By Kari Huus, msnbc.com senior reporter
Kulsoom Abdullah, of Atlanta, competes during the national weightlifting championships on Friday in Council Bluffs, Iowa.
Kulsoom Abdullah headed into Friday’s USA National Weightlifting Competition with modest expectations, but even before she stepped up to the barbell she had won a major victory.
Until two weeks ago Abdullah didn’t expect to compete because internationally sanctioned events didn’t allow her to compete with her arms and legs covered — and doing so without the covering ran counter to her Islamic faith and the modesty that she practices. So she went to the top — and persuaded the International Weightlifting Federation to change its rules.
“I am going to do my best though I will only have had two weeks of preparation since registering,” Abdullah, 35, said prior to the competition. She’s in the 48 kg (105 lbs.) senior women’s weight class. (The Associated Press reported that Abdullah cleared a snatch of 41 kilograms, or just over 90 pounds, and 57 kilograms in the clean and jerk. That earned her a fifth-place finish out of six competitors in her weight class.)
As we reported on June 27, Abdullah only learned she couldn’t compete at the national level when she managed to qualify last fall. USA Weightlifting officials denied her request for alternative dress, because the international body sets rules for competitions that ultimately can lead lifters to Olympic competition.
She didn’t attend the December competition at Cincinnati, but neither did she take no for a final answer. Instead, with the help of a lawyer, she put together a 44-page appeal laying out her argument and detailing several long-sleeved, long-legged garments that would meet both modesty requirements and competitive needs.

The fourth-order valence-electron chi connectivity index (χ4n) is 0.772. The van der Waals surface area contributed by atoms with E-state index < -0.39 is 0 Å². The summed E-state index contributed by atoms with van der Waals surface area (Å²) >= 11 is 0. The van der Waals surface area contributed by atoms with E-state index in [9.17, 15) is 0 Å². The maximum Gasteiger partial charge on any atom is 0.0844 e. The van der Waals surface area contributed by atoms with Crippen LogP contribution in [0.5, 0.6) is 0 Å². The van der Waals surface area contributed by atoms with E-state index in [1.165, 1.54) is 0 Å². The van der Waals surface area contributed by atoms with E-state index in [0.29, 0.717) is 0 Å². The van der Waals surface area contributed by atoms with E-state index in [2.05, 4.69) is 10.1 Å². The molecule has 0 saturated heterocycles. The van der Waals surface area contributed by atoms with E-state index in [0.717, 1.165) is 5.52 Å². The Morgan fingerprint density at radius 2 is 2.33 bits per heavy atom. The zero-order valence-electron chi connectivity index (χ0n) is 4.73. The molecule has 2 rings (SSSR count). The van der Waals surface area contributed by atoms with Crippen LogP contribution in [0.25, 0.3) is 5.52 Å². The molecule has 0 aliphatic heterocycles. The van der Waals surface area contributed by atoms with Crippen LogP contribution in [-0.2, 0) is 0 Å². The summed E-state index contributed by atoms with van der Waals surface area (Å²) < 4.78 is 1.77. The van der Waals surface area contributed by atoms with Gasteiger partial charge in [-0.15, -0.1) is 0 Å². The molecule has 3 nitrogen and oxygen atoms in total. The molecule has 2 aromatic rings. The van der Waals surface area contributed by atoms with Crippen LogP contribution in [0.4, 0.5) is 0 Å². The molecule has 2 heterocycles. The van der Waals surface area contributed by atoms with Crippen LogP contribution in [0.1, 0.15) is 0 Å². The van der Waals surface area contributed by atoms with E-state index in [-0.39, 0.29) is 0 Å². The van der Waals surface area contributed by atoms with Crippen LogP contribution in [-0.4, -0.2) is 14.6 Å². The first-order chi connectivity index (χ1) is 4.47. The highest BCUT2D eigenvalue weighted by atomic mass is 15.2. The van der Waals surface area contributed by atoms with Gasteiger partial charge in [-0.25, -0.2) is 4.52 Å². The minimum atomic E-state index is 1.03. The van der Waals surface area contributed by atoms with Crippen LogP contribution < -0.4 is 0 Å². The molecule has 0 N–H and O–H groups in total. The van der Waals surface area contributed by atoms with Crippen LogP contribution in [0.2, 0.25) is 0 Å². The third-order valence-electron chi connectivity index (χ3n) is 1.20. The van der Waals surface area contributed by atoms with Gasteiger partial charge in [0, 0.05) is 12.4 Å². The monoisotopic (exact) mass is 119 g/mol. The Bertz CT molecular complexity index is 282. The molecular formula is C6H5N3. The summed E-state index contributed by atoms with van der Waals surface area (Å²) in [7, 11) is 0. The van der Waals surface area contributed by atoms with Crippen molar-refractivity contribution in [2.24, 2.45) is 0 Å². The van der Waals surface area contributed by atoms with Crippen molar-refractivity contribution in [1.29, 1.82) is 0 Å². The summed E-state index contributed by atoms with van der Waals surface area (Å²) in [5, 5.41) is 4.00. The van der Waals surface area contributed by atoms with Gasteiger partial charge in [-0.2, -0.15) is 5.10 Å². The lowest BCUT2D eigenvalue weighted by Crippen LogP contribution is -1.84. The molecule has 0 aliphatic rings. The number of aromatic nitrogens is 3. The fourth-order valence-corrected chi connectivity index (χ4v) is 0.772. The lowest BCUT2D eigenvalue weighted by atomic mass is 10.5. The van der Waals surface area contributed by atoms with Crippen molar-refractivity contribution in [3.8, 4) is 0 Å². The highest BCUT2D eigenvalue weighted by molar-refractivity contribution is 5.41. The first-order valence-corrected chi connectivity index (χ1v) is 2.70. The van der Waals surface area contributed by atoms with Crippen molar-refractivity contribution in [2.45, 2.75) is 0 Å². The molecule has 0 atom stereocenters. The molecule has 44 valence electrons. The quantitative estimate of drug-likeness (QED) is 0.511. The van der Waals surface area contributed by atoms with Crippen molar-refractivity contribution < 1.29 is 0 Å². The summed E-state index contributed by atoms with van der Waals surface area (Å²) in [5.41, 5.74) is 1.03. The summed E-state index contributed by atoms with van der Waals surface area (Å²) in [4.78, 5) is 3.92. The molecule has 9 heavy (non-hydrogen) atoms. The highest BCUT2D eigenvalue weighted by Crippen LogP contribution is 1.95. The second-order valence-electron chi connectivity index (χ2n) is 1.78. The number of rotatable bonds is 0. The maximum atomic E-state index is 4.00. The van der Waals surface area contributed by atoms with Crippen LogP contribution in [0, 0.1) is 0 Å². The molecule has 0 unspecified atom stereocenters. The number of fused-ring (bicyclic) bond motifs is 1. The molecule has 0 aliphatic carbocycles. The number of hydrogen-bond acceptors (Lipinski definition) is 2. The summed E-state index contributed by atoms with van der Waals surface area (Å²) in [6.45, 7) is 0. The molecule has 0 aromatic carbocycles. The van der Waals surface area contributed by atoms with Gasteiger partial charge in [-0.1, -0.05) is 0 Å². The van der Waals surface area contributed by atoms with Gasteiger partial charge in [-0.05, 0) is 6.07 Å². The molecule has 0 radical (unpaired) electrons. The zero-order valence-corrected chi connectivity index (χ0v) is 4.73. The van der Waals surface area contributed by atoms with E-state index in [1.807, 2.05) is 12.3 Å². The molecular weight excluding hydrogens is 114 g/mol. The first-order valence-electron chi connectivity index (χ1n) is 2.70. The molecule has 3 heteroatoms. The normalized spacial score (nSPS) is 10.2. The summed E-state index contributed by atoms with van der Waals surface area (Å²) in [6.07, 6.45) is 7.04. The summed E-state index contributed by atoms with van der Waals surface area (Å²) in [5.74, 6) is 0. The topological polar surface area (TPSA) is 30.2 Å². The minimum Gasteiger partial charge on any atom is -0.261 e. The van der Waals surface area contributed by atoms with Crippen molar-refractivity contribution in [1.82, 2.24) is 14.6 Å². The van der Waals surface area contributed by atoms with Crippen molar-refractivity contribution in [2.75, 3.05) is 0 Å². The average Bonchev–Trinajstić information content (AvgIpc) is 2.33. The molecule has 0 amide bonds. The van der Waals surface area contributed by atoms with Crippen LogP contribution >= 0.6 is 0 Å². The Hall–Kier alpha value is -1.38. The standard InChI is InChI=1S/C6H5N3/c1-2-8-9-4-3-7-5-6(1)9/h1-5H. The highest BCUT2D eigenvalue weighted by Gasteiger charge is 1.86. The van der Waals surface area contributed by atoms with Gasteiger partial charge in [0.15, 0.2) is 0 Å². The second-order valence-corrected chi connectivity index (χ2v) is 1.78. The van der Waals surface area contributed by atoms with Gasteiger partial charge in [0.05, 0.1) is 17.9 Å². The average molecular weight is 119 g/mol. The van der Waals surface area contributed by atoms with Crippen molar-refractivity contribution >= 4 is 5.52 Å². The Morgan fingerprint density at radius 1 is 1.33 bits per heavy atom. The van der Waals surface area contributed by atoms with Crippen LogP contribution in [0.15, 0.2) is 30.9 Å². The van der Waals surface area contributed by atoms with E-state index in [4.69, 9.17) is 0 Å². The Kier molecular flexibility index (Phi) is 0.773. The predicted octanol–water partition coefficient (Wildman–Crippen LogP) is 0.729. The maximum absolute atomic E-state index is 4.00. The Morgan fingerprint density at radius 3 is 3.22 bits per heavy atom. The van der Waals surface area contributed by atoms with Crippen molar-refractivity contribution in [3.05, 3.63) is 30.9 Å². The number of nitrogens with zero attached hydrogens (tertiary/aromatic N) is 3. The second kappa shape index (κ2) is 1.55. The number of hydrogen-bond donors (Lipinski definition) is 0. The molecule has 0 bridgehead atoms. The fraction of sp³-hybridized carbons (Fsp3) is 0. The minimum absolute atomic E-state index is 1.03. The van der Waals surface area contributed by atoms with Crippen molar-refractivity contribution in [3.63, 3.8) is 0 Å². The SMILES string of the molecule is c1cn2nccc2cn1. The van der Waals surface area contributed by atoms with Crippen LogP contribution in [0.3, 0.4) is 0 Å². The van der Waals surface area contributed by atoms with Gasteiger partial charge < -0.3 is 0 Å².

Her goal was to illustrate sports gear that would allow judges see if the knees and elbows were in the “locked” position, in order to declare whether the lift was successful.
Abdullah, bolstered by activist women and Muslims, then persuaded the US Olympic Committee to present her case at the International Weightlifting Federation annual meeting in Penang, Malaysia.
Lo and behold, on June 29, the IW agreed with her and announced it would allow a close-fitting “unitard” with long legs and arms under the standard singlet that most competitors wear.
“Weightlifting is an Olympic Sport open for all athletes to participate without discrimination on the basis of race, color, religion, sex, age, or national origin,” stated Tamas Ajan, IWF President. “… This rule modification has been considered in the spirit of fairness, equality and inclusion.”
For Abdullah, getting to take part in high level competitions will allow her to focus her training, but she has greater hopes for her triumph over the old dress code:
“It will help increase female participation in weightlifting, and possibly increase the participation in other sports, regardless of faith,” she said. “I hope to continue and be able to help others in similar situations,” she said.